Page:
Commentary Magazine


Did ObamaCare Help the Democrats?

ObamaCare is the law of the land (for now), the president is out selling it to a skeptical public, and the Democrats are still heading for an election wipeout. The supposed cure-all for the Democrats’ electoral woes — the passage of ”historic” legislation that the country was going to learn to love – has proven to be anything but. Hotline reports:

Today, 4 of the 10 most vulnerable Senate seats are open seats held by Democrats, while just 2 are GOP-held open seats. At least 2 of those Dem seats (DE and ND) are leaning toward a GOP pickup. New polling suggests that Dems have a better shot at winning in OH than MO, but these polls simply reflect the current environment. Once the candidates and campaigns begin to engage, we may see those numbers start to bounce around a bit more. At this point, Democrats hold 8 of the top 10 most vulnerable seats, with the potential — should former HHS Sec. Tommy Thompson jump into the WI race or ex-state Sen. Dino Rossi challenge Sen. Patty Murray (D-WA) — for the GOP to expand the playing field even further. Our expectation at this point: a GOP pickup of 5-8 seats.

And the same factors that pointed to a wave election — antipathy toward an ultra-liberal agenda, a brewing populist uprising, Democrats’ ethics problems, a tepid economy, high unemployment, and the nagging enthusiasm gap between Democrats and Republicans — persist or have intensified. As The Hill notes: “Almost every Democratic strategist acknowledges the party will lose seats in Congress this fall. The question is whether the loss will be moderate or severe, or even enough to give Republicans control of the House.” So far, generic polling suggests the Democrats haven’t been helped at all by ObamaCare.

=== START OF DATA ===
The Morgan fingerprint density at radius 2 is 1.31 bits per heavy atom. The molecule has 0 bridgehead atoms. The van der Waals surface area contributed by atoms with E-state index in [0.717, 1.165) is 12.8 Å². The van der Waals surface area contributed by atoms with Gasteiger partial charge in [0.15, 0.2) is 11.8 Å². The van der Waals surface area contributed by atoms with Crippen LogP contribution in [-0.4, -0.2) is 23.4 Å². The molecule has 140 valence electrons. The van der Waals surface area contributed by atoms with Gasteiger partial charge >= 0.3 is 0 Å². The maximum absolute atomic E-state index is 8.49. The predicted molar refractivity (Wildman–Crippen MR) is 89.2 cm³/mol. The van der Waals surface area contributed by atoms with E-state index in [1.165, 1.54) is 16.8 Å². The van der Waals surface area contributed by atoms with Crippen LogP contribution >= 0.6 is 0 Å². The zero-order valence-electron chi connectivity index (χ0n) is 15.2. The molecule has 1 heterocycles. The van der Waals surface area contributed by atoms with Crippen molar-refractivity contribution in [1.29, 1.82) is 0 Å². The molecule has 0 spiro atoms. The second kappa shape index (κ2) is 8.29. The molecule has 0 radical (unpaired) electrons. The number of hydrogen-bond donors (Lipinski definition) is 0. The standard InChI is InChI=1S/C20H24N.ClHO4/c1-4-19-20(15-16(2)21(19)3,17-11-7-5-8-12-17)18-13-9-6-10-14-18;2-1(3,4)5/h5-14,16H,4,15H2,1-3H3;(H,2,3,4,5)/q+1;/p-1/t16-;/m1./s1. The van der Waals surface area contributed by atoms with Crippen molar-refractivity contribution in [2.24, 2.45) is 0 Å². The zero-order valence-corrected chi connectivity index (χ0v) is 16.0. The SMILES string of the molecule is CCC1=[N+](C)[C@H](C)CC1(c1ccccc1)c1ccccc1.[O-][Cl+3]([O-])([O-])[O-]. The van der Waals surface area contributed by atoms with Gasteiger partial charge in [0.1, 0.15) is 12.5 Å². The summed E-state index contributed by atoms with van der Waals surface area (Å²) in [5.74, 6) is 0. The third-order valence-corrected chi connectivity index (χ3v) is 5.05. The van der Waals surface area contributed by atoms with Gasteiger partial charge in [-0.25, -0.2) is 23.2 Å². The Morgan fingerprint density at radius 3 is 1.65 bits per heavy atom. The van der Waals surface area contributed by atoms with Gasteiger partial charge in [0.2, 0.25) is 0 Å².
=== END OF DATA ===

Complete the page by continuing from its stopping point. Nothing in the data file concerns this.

Just as many of us predicted, passage of ObamaCare did not end the health-care debate. The debate instead has continued to rage and spread to states as governors and attorneys general decide whether to sue to block its imposition and how to handle the crushing costs it will impose if the courts do not invalidate it. The discussion has now embroiled private industry, which is engaged in a fight with the Obami over write-downs. ObamaCare’s passage has continued to fuel the Tea Party movement, which is finding new respect among the mainstream media. And we can expect that with each sweetheart deal that is uncovered, and with news of continued premium increases, there will be another round of  recriminations, adding fuel to the anti-Democrat furor.

We won’t know if the Democrats would have been worse off had ObamaCare failed. But for now there’s little evidence that it’s helped them.